OTTAWA — The Liberals pumped almost $700,000 into four B.C. ridings in the last election, dethroning two Conservative incumbents and one New Democrat, and losing to the NDP in the hotly contested riding of Vancouver East, election spending data show.
The money to help four Liberals get elected included $225,415 to help Pam Goldsmith-Jones defeat Conservative John Weston in the B.C. riding of West Vancouver-Sunshine Coast-Sea to Sky Country, and $213,638 in Surrey-Newton where Sukh Dhaliwal defeated NDP MP Jinny Sims.
Liberal leader Justin Trudeau arrives with local candidate Pamela Goldsmith Jones prior to making an announcement in West Vancouver, B.C., Thursday, Sept, 10, 2015. (Photo: Jonathan Hayward/CP)
Those amounts, the highest to any riding the central party helped financially in the last election, were targeted in areas where the Liberals expected to be in tight races in a region all three parties considered a key campaign battleground.
The transfers from the national party down to the four local candidates were part of more than $4 million in financial help the party doled out before, during and after the election to help Liberal candidates get elected on Oct. 19.
The spending was more than the combined total funding transferred from the top down to the riding level by the Conservatives, NDP, and Green party combined.
In all, the four big parties that ran candidates across the country sent almost $8 million in cash, goods and services to help local candidates, based on a review by The Canadian Press of some 6,000 transactions filed before the end of March by about 1,500 candidates in the last election.
Liberals knew where to focus funds
Some 200 candidates had yet to file returns by the end of the month, representing thousands more transactions.
Also missing from the data is how much the associations shipped up to the national parties themselves, each of whom had could have spent up to $54.5 million during the 78-day campaign.
The Liberals — like the Conservatives and NDP — used detailed data analytic tools to figure out where they should focus their efforts, although they kept the information to themselves.
The details of the transfers parties made to their candidates, and candidates between themselves, give a glimpse into where the parties felt they had the best chances of winning, or the local races that needed extra dollars to give one party an edge.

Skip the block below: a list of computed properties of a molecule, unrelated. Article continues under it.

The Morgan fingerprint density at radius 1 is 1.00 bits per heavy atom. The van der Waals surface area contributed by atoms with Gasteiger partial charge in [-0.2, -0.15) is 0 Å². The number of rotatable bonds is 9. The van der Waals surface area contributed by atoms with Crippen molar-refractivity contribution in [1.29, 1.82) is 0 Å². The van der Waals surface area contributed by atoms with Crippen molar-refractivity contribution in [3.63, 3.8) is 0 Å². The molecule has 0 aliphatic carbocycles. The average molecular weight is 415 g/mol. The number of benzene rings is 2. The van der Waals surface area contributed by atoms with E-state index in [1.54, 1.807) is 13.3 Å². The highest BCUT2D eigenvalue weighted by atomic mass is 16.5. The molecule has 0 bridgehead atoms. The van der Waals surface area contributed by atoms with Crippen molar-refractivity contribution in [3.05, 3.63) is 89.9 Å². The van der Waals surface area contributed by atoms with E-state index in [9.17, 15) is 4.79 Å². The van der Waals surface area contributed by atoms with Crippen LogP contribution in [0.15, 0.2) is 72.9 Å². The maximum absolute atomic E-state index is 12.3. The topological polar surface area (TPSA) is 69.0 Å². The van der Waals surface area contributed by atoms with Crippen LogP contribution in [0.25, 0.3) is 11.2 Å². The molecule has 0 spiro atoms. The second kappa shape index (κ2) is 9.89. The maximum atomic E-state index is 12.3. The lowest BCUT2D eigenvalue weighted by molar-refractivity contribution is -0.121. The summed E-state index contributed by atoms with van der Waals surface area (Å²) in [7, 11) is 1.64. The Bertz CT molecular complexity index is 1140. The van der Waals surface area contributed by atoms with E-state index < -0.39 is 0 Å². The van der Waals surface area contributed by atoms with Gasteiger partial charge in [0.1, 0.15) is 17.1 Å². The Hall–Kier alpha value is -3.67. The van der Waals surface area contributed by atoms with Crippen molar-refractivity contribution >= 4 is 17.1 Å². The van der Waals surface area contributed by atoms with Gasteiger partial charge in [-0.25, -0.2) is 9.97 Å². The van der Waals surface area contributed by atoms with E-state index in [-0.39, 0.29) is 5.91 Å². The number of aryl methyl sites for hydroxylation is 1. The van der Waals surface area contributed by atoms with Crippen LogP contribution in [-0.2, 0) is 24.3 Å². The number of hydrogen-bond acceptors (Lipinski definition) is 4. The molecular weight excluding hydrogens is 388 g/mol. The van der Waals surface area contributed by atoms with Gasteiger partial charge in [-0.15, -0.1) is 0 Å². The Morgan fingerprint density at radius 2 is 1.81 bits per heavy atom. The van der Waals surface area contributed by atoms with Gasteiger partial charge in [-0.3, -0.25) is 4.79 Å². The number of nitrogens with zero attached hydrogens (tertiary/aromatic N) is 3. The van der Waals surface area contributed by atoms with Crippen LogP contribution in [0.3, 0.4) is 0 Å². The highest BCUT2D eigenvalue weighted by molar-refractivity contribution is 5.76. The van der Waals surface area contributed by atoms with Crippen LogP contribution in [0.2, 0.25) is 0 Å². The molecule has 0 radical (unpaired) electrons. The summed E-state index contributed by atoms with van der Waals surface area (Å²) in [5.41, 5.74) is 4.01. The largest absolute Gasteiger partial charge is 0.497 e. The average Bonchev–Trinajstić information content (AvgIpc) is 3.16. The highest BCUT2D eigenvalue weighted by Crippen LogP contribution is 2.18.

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Of the top 10 spots the Liberals transferred money, seven were in British Columbia. The Liberals gained 15 seats in that province, more than many Grits would have expected one month out from election day, said Mario Canseco, vice president of public affairs with research firm Insights West.
"It's not as if they have ever set the world on fire in B.C.," Canseco said. "It was almost like a pleasant surprise and I think this is why they decided to spend the money."
Canseco said fortunes changed for the Liberals heading into the last weeks of the campaign as many immigrant voters soured on the Tories over talk of a hotline for ethnic crimes. That gave the Liberals an opening to focus money into seats now open to them, Canseco said.
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The figures also provide some insight into work the Liberals have before them to help their associations pad the local war chests for the next election in 2019, said Kathy Brock, a politics professor at Queen's University in Kingston, Ont.
A previous analysis by The Canadian Press found Conservative riding associations were flush with cash at the end of 2014, the most recent numbers available, with about $19 million available to help candidates across the country and the national campaign. That amount was more than the Liberals, NDP and Greens combined.
"This would raise the question of how strong are the Liberals on the ground. If the fortunes start to turn against them, do they have the strength to maintain their position and be competitive in the next election? Or are we seeing a fundamental weakness for them?" Brock said.
The amount of money associations bring in is an indicator of the support a party has, Brock said. If the association coffers are drying up, it means people aren't happy, Brock said.
The spending figures show the Conservatives transferred more between associations than either the Liberals or NDP.
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